Thursday, July 23, 2009

Pierluigi Molla, son of St. Gianna Beretta Molla to visit the Cathedral/Shrine of St. Paul on Aug. 3.

The public is invited to a presentation next month at the Cathedral of St. Paul by Pierluigi Molla, son of St. Gianna
Beretta Molla, who was canonized in 2004.

Afterward, attendees will have an opportunity to venerate a third-class relic of the saint. Pierluigi Molla’s presentation is set for 7 p.m. Monday, Aug. 3. The St. Paul and Minneapolis Guild of the Catholic Medical Association, the cathedral and the archdiocesan Office for Marriage, Family and Life are sponsoring the event.

St. Gianna Beretta Molla is pictured with son Pierluigi and daughter Mariolina in this undated photo. – CNS photo from Salt and Light TV

St. Gianna was born in 1922 near Milan, Italy, and married Pietro Molla in 1955. A wife and mother who also worked as a pediatrician and general practitioner, St. Gianna was pregnant with the couple’s fourth child when doctors discovered an ovarian tumor that required surgery. She instructed surgeons to remove only what was necessary so her baby could live. She died in 1962 seven days after giving birth.

Anne Marie Hansen, a member of the cathedral who attended the canonization ceremony in Rome, said she admires St. Gianna’s “truly feminine spirit.”

“Her joy, love and witness to the Gospel in her daily life are what gave her the courage to say ‘yes’ when God called her to give her life for her child,” she said. “She understood that love truly means an outpouring of oneself for another.”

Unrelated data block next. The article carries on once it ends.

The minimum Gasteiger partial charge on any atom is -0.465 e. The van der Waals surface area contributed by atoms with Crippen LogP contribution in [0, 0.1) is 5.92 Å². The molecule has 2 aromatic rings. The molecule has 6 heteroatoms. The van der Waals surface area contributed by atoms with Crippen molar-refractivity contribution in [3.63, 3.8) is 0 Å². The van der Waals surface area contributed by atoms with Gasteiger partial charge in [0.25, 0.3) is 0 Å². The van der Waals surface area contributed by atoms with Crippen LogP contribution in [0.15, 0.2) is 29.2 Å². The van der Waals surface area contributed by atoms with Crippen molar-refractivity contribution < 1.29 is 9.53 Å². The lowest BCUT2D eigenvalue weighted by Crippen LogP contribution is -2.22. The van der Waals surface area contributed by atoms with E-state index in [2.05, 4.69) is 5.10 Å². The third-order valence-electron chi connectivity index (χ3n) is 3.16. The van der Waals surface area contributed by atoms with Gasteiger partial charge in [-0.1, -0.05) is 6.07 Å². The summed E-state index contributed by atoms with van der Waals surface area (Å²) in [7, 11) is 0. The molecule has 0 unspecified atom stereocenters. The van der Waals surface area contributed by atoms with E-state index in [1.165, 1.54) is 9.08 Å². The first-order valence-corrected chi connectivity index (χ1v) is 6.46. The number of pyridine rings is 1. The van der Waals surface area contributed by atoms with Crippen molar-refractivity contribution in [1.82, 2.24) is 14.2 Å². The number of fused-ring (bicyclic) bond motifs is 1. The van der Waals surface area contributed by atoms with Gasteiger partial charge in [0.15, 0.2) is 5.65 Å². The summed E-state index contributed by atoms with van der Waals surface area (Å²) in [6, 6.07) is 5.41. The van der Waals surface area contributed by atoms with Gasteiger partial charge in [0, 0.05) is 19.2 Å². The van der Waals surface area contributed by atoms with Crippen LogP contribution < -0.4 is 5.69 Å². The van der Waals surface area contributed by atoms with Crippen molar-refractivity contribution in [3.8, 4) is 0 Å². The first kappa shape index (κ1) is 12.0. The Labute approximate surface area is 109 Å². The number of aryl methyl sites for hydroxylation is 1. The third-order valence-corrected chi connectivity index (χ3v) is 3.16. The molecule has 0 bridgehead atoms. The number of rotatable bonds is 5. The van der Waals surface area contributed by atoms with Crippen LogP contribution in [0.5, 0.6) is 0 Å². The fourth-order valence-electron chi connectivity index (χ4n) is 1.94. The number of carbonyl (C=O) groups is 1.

Hansen is president and founder of Gianna Homes, a senior memory care community in Minnetonka named after the saint.

“Women are called more today than ever to protect life,” Hansen said. “Where St. Gianna worked at the inception of life and with children, I care for those on the journey of dementia. Dr. Gianna Emmanuela, the daughter she died for, is now a physician and has devoted her career to working with Alzheimer’s patients.”

Hansen said women, couples who are struggling with fertility or have a high-risk pregnancy, doctors and health care workers might want to give special consideration to attending Molla’s presentation.

Hansen met Molla at the canonization ceremony and said he struck her as a “very gentle and loving man.” She said she is not sure what third-class relics will be at the cathedral for veneration, but “typically, it is a pair of her gloves or a piece of her wedding dress.” Catholic Spirit

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